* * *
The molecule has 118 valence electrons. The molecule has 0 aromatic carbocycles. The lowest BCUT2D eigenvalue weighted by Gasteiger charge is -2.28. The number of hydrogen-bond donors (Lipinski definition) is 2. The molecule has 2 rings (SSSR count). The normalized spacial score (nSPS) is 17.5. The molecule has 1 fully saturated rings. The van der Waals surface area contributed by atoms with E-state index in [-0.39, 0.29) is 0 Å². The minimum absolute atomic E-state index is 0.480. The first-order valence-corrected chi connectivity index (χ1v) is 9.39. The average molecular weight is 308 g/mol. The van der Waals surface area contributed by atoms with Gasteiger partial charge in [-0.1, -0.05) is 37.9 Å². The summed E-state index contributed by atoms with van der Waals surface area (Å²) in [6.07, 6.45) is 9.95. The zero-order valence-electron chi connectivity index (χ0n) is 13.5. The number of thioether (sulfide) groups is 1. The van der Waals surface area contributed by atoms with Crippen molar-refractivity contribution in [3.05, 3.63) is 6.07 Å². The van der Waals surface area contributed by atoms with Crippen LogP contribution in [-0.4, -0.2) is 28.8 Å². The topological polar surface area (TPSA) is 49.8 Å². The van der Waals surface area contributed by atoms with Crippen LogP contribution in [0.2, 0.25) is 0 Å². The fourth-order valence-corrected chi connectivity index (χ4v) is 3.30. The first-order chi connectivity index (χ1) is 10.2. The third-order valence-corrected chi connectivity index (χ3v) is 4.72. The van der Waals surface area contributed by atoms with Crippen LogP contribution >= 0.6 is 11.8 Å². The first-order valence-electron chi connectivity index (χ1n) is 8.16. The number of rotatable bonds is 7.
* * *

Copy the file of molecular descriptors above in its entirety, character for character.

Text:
The molecule has 118 valence electrons. The molecule has 0 aromatic carbocycles. The lowest BCUT2D eigenvalue weighted by Gasteiger charge is -2.28. The number of hydrogen-bond donors (Lipinski definition) is 2. The molecule has 2 rings (SSSR count). The normalized spacial score (nSPS) is 17.5. The molecule has 1 fully saturated rings. The van der Waals surface area contributed by atoms with E-state index in [-0.39, 0.29) is 0 Å². The minimum absolute atomic E-state index is 0.480. The first-order valence-corrected chi connectivity index (χ1v) is 9.39. The average molecular weight is 308 g/mol. The van der Waals surface area contributed by atoms with Gasteiger partial charge in [-0.1, -0.05) is 37.9 Å². The summed E-state index contributed by atoms with van der Waals surface area (Å²) in [6.07, 6.45) is 9.95. The zero-order valence-electron chi connectivity index (χ0n) is 13.5. The number of thioether (sulfide) groups is 1. The van der Waals surface area contributed by atoms with Crippen molar-refractivity contribution in [3.05, 3.63) is 6.07 Å². The van der Waals surface area contributed by atoms with Crippen LogP contribution in [-0.4, -0.2) is 28.8 Å². The topological polar surface area (TPSA) is 49.8 Å². The van der Waals surface area contributed by atoms with Crippen LogP contribution in [0.2, 0.25) is 0 Å². The fourth-order valence-corrected chi connectivity index (χ4v) is 3.30. The first-order chi connectivity index (χ1) is 10.2. The third-order valence-corrected chi connectivity index (χ3v) is 4.72. The van der Waals surface area contributed by atoms with Crippen LogP contribution >= 0.6 is 11.8 Å². The first-order valence-electron chi connectivity index (χ1n) is 8.16. The number of rotatable bonds is 7.